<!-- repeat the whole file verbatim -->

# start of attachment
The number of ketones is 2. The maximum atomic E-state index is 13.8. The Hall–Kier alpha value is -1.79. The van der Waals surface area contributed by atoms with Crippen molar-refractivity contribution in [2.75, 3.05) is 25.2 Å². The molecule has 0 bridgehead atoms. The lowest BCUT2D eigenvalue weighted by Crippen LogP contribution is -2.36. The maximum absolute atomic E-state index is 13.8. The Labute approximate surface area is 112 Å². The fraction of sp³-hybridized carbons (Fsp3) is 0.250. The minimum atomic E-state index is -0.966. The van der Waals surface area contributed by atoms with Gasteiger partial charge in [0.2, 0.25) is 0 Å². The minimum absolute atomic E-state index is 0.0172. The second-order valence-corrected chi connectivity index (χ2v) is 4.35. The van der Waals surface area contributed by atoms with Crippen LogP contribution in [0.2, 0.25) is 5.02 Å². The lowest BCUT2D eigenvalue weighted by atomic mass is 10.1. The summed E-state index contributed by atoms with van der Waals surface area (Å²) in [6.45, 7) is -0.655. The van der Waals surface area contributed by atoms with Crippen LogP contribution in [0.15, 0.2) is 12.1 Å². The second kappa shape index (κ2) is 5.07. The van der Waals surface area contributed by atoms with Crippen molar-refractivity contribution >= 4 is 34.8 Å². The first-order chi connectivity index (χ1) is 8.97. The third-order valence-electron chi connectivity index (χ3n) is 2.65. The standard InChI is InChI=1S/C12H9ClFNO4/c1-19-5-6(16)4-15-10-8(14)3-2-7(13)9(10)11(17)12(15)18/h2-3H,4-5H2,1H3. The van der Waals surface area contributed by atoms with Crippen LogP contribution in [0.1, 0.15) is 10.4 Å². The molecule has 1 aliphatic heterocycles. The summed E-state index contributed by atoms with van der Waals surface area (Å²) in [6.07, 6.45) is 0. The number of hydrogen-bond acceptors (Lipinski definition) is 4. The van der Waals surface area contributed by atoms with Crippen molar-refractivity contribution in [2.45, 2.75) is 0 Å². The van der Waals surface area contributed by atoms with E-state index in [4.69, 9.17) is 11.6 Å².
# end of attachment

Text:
The number of ketones is 2. The maximum atomic E-state index is 13.8. The Hall–Kier alpha value is -1.79. The van der Waals surface area contributed by atoms with Crippen molar-refractivity contribution in [2.75, 3.05) is 25.2 Å². The molecule has 0 bridgehead atoms. The lowest BCUT2D eigenvalue weighted by Crippen LogP contribution is -2.36. The maximum absolute atomic E-state index is 13.8. The Labute approximate surface area is 112 Å². The fraction of sp³-hybridized carbons (Fsp3) is 0.250. The minimum atomic E-state index is -0.966. The van der Waals surface area contributed by atoms with Gasteiger partial charge in [0.2, 0.25) is 0 Å². The minimum absolute atomic E-state index is 0.0172. The second-order valence-corrected chi connectivity index (χ2v) is 4.35. The van der Waals surface area contributed by atoms with Crippen LogP contribution in [0.2, 0.25) is 5.02 Å². The lowest BCUT2D eigenvalue weighted by atomic mass is 10.1. The summed E-state index contributed by atoms with van der Waals surface area (Å²) in [6.45, 7) is -0.655. The van der Waals surface area contributed by atoms with Crippen LogP contribution in [0.15, 0.2) is 12.1 Å². The second kappa shape index (κ2) is 5.07. The van der Waals surface area contributed by atoms with Crippen molar-refractivity contribution >= 4 is 34.8 Å². The first-order chi connectivity index (χ1) is 8.97. The third-order valence-electron chi connectivity index (χ3n) is 2.65. The standard InChI is InChI=1S/C12H9ClFNO4/c1-19-5-6(16)4-15-10-8(14)3-2-7(13)9(10)11(17)12(15)18/h2-3H,4-5H2,1H3. The van der Waals surface area contributed by atoms with Crippen LogP contribution in [0.1, 0.15) is 10.4 Å². The molecule has 1 aliphatic heterocycles. The summed E-state index contributed by atoms with van der Waals surface area (Å²) in [6.07, 6.45) is 0. The number of hydrogen-bond acceptors (Lipinski definition) is 4. The van der Waals surface area contributed by atoms with Crippen molar-refractivity contribution in [2.45, 2.75) is 0 Å². The van der Waals surface area contributed by atoms with E-state index in [4.69, 9.17) is 11.6 Å².